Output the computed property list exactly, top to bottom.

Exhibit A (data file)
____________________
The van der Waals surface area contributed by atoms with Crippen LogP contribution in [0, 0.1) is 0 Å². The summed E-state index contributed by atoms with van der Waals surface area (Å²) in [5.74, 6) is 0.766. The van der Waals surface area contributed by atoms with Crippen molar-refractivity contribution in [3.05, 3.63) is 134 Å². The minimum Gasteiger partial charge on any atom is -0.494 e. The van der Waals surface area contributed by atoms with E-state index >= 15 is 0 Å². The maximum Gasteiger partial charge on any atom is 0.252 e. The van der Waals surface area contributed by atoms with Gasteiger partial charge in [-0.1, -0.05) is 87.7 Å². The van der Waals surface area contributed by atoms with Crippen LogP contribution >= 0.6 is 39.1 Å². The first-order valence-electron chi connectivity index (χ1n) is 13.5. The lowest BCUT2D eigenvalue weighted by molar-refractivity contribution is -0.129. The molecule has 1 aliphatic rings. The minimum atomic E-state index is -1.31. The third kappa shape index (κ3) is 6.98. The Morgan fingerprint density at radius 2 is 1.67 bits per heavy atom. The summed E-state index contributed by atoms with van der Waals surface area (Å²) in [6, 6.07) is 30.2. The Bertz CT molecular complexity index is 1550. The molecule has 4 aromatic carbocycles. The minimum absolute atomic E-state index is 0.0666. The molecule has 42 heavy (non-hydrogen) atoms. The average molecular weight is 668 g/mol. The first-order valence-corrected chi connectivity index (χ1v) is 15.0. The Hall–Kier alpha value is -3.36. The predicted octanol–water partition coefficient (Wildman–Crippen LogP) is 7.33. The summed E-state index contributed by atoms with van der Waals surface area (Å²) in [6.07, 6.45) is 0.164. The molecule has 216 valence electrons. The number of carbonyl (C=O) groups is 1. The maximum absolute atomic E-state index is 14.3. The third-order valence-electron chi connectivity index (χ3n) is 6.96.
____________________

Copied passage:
The van der Waals surface area contributed by atoms with Crippen LogP contribution in [0, 0.1) is 0 Å². The summed E-state index contributed by atoms with van der Waals surface area (Å²) in [5.74, 6) is 0.766. The van der Waals surface area contributed by atoms with Crippen molar-refractivity contribution in [3.05, 3.63) is 134 Å². The minimum Gasteiger partial charge on any atom is -0.494 e. The van der Waals surface area contributed by atoms with E-state index >= 15 is 0 Å². The maximum Gasteiger partial charge on any atom is 0.252 e. The van der Waals surface area contributed by atoms with Gasteiger partial charge in [-0.1, -0.05) is 87.7 Å². The van der Waals surface area contributed by atoms with Crippen LogP contribution >= 0.6 is 39.1 Å². The first-order valence-electron chi connectivity index (χ1n) is 13.5. The lowest BCUT2D eigenvalue weighted by molar-refractivity contribution is -0.129. The molecule has 1 aliphatic rings. The minimum atomic E-state index is -1.31. The third kappa shape index (κ3) is 6.98. The Morgan fingerprint density at radius 2 is 1.67 bits per heavy atom. The summed E-state index contributed by atoms with van der Waals surface area (Å²) in [6, 6.07) is 30.2. The Bertz CT molecular complexity index is 1550. The molecule has 4 aromatic carbocycles. The minimum absolute atomic E-state index is 0.0666. The molecule has 42 heavy (non-hydrogen) atoms. The average molecular weight is 668 g/mol. The first-order valence-corrected chi connectivity index (χ1v) is 15.0. The Hall–Kier alpha value is -3.36. The predicted octanol–water partition coefficient (Wildman–Crippen LogP) is 7.33. The summed E-state index contributed by atoms with van der Waals surface area (Å²) in [6.07, 6.45) is 0.164. The molecule has 216 valence electrons. The number of carbonyl (C=O) groups is 1. The maximum absolute atomic E-state index is 14.3. The third-order valence-electron chi connectivity index (χ3n) is 6.96.